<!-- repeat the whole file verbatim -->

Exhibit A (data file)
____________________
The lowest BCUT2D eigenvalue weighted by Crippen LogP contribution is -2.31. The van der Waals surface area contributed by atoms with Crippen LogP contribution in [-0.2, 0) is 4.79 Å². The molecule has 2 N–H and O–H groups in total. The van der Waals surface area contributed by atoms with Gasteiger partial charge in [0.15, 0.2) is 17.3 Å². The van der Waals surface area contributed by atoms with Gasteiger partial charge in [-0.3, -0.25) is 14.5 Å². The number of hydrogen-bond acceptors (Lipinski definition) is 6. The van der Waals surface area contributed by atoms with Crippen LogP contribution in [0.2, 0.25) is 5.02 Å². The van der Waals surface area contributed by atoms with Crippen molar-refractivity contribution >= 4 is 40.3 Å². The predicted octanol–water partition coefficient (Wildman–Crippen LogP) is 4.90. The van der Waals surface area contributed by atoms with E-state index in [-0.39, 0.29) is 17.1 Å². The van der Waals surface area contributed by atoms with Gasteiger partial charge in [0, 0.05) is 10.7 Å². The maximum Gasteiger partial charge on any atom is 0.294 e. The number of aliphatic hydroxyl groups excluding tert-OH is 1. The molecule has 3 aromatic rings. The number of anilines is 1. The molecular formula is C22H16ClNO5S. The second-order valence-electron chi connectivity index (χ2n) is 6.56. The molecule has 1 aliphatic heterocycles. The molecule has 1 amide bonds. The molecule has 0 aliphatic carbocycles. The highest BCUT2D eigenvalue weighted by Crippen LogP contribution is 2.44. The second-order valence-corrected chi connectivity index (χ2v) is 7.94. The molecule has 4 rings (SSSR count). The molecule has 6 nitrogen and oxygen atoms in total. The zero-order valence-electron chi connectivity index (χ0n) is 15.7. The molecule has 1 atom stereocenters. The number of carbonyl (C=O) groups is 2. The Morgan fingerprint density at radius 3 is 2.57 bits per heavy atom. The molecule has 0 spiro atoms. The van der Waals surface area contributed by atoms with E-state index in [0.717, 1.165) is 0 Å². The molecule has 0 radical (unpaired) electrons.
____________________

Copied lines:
The lowest BCUT2D eigenvalue weighted by Crippen LogP contribution is -2.31. The van der Waals surface area contributed by atoms with Crippen LogP contribution in [-0.2, 0) is 4.79 Å². The molecule has 2 N–H and O–H groups in total. The van der Waals surface area contributed by atoms with Gasteiger partial charge in [0.15, 0.2) is 17.3 Å². The van der Waals surface area contributed by atoms with Gasteiger partial charge in [-0.3, -0.25) is 14.5 Å². The number of hydrogen-bond acceptors (Lipinski definition) is 6. The van der Waals surface area contributed by atoms with Crippen LogP contribution in [0.2, 0.25) is 5.02 Å². The van der Waals surface area contributed by atoms with Crippen molar-refractivity contribution >= 4 is 40.3 Å². The predicted octanol–water partition coefficient (Wildman–Crippen LogP) is 4.90. The van der Waals surface area contributed by atoms with E-state index in [-0.39, 0.29) is 17.1 Å². The van der Waals surface area contributed by atoms with Gasteiger partial charge in [0, 0.05) is 10.7 Å². The maximum Gasteiger partial charge on any atom is 0.294 e. The number of aliphatic hydroxyl groups excluding tert-OH is 1. The molecule has 3 aromatic rings. The number of anilines is 1. The molecular formula is C22H16ClNO5S. The second-order valence-electron chi connectivity index (χ2n) is 6.56. The molecule has 1 aliphatic heterocycles. The molecule has 1 amide bonds. The molecule has 0 aliphatic carbocycles. The highest BCUT2D eigenvalue weighted by Crippen LogP contribution is 2.44. The second-order valence-corrected chi connectivity index (χ2v) is 7.94. The molecule has 4 rings (SSSR count). The molecule has 6 nitrogen and oxygen atoms in total. The zero-order valence-electron chi connectivity index (χ0n) is 15.7. The molecule has 1 atom stereocenters. The number of carbonyl (C=O) groups is 2. The Morgan fingerprint density at radius 3 is 2.57 bits per heavy atom. The molecule has 0 spiro atoms. The van der Waals surface area contributed by atoms with E-state index in [0.717, 1.165) is 0 Å². The molecule has 0 radical (unpaired) electrons.